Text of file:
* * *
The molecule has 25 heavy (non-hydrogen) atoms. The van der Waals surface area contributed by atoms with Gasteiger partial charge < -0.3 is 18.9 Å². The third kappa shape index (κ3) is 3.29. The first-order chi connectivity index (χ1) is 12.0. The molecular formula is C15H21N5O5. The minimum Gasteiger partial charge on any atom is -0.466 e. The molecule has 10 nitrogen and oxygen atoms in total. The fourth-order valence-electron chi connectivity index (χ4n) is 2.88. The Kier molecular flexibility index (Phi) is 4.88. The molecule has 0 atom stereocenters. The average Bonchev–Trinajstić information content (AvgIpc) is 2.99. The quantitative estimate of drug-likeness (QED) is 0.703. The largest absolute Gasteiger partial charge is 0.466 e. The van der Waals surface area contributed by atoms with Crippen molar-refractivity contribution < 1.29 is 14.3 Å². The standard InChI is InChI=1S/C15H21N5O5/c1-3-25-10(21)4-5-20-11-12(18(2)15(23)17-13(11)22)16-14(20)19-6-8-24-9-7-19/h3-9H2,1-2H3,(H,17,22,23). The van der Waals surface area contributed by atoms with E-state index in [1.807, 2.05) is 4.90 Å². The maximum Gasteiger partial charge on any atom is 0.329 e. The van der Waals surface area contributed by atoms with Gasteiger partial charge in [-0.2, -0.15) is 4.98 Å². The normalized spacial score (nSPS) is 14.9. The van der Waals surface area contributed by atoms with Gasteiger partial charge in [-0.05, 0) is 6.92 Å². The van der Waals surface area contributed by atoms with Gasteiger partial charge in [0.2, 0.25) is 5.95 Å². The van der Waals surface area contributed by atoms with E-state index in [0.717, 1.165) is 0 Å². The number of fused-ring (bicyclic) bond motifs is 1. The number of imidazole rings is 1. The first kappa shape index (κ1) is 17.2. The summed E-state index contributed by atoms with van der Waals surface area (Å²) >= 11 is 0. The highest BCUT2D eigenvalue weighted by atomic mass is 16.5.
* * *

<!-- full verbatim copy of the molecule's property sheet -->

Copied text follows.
The molecule has 25 heavy (non-hydrogen) atoms. The van der Waals surface area contributed by atoms with Gasteiger partial charge < -0.3 is 18.9 Å². The third kappa shape index (κ3) is 3.29. The first-order chi connectivity index (χ1) is 12.0. The molecular formula is C15H21N5O5. The minimum Gasteiger partial charge on any atom is -0.466 e. The molecule has 10 nitrogen and oxygen atoms in total. The fourth-order valence-electron chi connectivity index (χ4n) is 2.88. The Kier molecular flexibility index (Phi) is 4.88. The molecule has 0 atom stereocenters. The average Bonchev–Trinajstić information content (AvgIpc) is 2.99. The quantitative estimate of drug-likeness (QED) is 0.703. The largest absolute Gasteiger partial charge is 0.466 e. The van der Waals surface area contributed by atoms with Crippen molar-refractivity contribution < 1.29 is 14.3 Å². The standard InChI is InChI=1S/C15H21N5O5/c1-3-25-10(21)4-5-20-11-12(18(2)15(23)17-13(11)22)16-14(20)19-6-8-24-9-7-19/h3-9H2,1-2H3,(H,17,22,23). The van der Waals surface area contributed by atoms with E-state index in [1.807, 2.05) is 4.90 Å². The maximum Gasteiger partial charge on any atom is 0.329 e. The van der Waals surface area contributed by atoms with Gasteiger partial charge in [-0.2, -0.15) is 4.98 Å². The normalized spacial score (nSPS) is 14.9. The van der Waals surface area contributed by atoms with Gasteiger partial charge in [-0.05, 0) is 6.92 Å². The van der Waals surface area contributed by atoms with Gasteiger partial charge in [0.2, 0.25) is 5.95 Å². The van der Waals surface area contributed by atoms with E-state index in [0.717, 1.165) is 0 Å². The number of fused-ring (bicyclic) bond motifs is 1. The number of imidazole rings is 1. The first kappa shape index (κ1) is 17.2. The summed E-state index contributed by atoms with van der Waals surface area (Å²) >= 11 is 0. The highest BCUT2D eigenvalue weighted by atomic mass is 16.5.